Most hand held pencil sharpeners work great when they're new, but as they dull they start to tear the wood instead of shaving it, and break the lead instead of sharpening it. This tool extends the life of the blades before buying new ones.
The hard part of sharpening these blades is holding onto them. The tool has a shallow rabbet and a thin clamp to allow the blade edge to be dragged over some fine sand paper and a strop. I use 400, 600, and 1000 grit paper glued to a 3/4" board, and a leather strop with polishing compound on it.
Step 1: Materials:
scrap wood (3/8" x 1" x 7.5"), (3/4" x 3" x 5.25")
aluminum bar (1/8" x 1" x about 5")
knob bolt (1/4"-20 x 1/2")
tee nut (1/4"-20)
bolt (1/4"-20 x 3/4")
nut (1/4"-20) w/ nylon insert
little spring (3/8" long)
Step 2: The Rabbet
The rabbet that the blade slips into needs to be shallower than the blade thickness, and narrower than the blade width. Most good blades are .030" thick. Some cheap ones are only .020" thick. So if you can dial in about 1/64" deep, you're good. Practically, a little trial and error is necessary. I cut mine on the table saw with the saw blade barely showing. Then I put in the sharpener blade to check the fit. It took me a couple tries.
Step 3: The Clamp
The aluminum bar has a little bend in it at the back end. Put it in a vise and tap with a hammer. The front has sharpish bevel on the front. I did it on a belt sander, but a file would work just as well. You're going for a smaller bevel angle than what is on the blade, since it needs to be able to clear the sandpaper. (It's hard to measure, so I just eyeballed it.)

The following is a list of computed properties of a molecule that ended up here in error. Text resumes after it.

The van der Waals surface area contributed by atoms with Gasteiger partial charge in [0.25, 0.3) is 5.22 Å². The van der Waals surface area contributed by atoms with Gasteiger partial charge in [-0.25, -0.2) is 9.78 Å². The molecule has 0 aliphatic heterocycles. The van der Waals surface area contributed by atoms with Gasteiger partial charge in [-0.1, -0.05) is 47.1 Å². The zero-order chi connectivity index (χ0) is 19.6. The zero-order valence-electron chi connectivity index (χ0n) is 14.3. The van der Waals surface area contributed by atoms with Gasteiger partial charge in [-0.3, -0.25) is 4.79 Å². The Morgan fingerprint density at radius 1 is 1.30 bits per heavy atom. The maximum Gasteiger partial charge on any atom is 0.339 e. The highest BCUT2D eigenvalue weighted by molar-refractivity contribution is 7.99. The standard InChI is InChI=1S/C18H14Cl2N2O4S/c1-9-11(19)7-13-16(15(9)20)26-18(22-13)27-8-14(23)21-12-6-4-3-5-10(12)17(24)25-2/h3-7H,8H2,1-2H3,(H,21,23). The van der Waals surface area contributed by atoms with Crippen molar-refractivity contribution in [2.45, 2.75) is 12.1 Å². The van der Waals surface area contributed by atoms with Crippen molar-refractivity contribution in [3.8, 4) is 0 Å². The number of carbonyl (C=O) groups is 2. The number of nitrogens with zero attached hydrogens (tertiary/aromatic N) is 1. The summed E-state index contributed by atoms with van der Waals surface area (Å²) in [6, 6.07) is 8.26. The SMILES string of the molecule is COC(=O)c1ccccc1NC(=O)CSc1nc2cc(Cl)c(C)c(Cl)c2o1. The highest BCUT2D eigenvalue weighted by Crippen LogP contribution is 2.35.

Step 4: The Sanding Board
I used 3/4" MDF since it is very flat, and glued small sheets of sandpaper to it. (400, 600, 1000 grit) For the leather, I used a scrap, and glued the smooth side up and rubbed some polishing compound on it. Some people put the suede side up. I don't think it matters very much.
As an alternative you could use a sharpening stone or stones. They should all be the same thickness though, since the thickness determines the angle of the blade on the stone.
Step 5: The Rest
I determined the height of the backrest by holding the arm with the blade edge just touching the sandpaper, and measured how tall the back would have to be. Mine is 5.25". The arm is 7.5" long. Then I drilled and screwed the two pieces together with some wood glue. Before the glue dried, I fine-tuned the angle with a bright light behind the blade until the edge of the blade touched the sanding block evenly. After the glue was dry I took the screw out and replaced it with a dowel glued in and added some miscellaneous scraps to reinforce the joint.
Step 6: Using It
You don't want to overdo it, because if the blade gets smaller it affects the pencil sharpening adversely. It only takes 3 or 4 gentle swipes across each grit, and maybe 6-8 firm drags on the strop. Cheers. You just saved a few pennies on the cost of a new blade...
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